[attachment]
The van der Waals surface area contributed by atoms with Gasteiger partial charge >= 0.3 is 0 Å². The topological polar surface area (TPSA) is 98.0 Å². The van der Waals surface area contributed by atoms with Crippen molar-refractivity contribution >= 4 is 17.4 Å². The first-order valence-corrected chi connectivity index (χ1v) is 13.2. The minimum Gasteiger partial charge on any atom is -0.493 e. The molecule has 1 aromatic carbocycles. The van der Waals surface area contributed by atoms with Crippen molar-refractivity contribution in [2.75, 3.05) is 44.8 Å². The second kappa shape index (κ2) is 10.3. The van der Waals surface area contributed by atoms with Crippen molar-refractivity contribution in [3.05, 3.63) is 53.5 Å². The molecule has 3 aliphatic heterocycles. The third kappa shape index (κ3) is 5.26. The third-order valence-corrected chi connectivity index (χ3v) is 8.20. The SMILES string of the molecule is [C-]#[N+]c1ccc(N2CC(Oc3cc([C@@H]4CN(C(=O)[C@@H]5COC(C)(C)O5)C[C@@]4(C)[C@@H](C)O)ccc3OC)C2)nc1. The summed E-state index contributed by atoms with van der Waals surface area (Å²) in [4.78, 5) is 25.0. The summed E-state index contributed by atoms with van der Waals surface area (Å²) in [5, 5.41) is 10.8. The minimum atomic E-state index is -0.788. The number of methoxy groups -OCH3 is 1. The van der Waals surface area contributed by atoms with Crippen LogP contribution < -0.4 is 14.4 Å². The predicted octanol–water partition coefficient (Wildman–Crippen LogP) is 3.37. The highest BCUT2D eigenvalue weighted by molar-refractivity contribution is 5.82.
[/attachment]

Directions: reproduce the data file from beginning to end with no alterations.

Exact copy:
The van der Waals surface area contributed by atoms with Gasteiger partial charge >= 0.3 is 0 Å². The topological polar surface area (TPSA) is 98.0 Å². The van der Waals surface area contributed by atoms with Crippen molar-refractivity contribution >= 4 is 17.4 Å². The first-order valence-corrected chi connectivity index (χ1v) is 13.2. The minimum Gasteiger partial charge on any atom is -0.493 e. The molecule has 1 aromatic carbocycles. The van der Waals surface area contributed by atoms with Crippen molar-refractivity contribution in [2.75, 3.05) is 44.8 Å². The second kappa shape index (κ2) is 10.3. The van der Waals surface area contributed by atoms with Crippen molar-refractivity contribution in [3.05, 3.63) is 53.5 Å². The molecule has 3 aliphatic heterocycles. The third kappa shape index (κ3) is 5.26. The third-order valence-corrected chi connectivity index (χ3v) is 8.20. The SMILES string of the molecule is [C-]#[N+]c1ccc(N2CC(Oc3cc([C@@H]4CN(C(=O)[C@@H]5COC(C)(C)O5)C[C@@]4(C)[C@@H](C)O)ccc3OC)C2)nc1. The summed E-state index contributed by atoms with van der Waals surface area (Å²) in [4.78, 5) is 25.0. The summed E-state index contributed by atoms with van der Waals surface area (Å²) in [5, 5.41) is 10.8. The minimum atomic E-state index is -0.788. The number of methoxy groups -OCH3 is 1. The van der Waals surface area contributed by atoms with Crippen LogP contribution < -0.4 is 14.4 Å². The predicted octanol–water partition coefficient (Wildman–Crippen LogP) is 3.37. The highest BCUT2D eigenvalue weighted by molar-refractivity contribution is 5.82.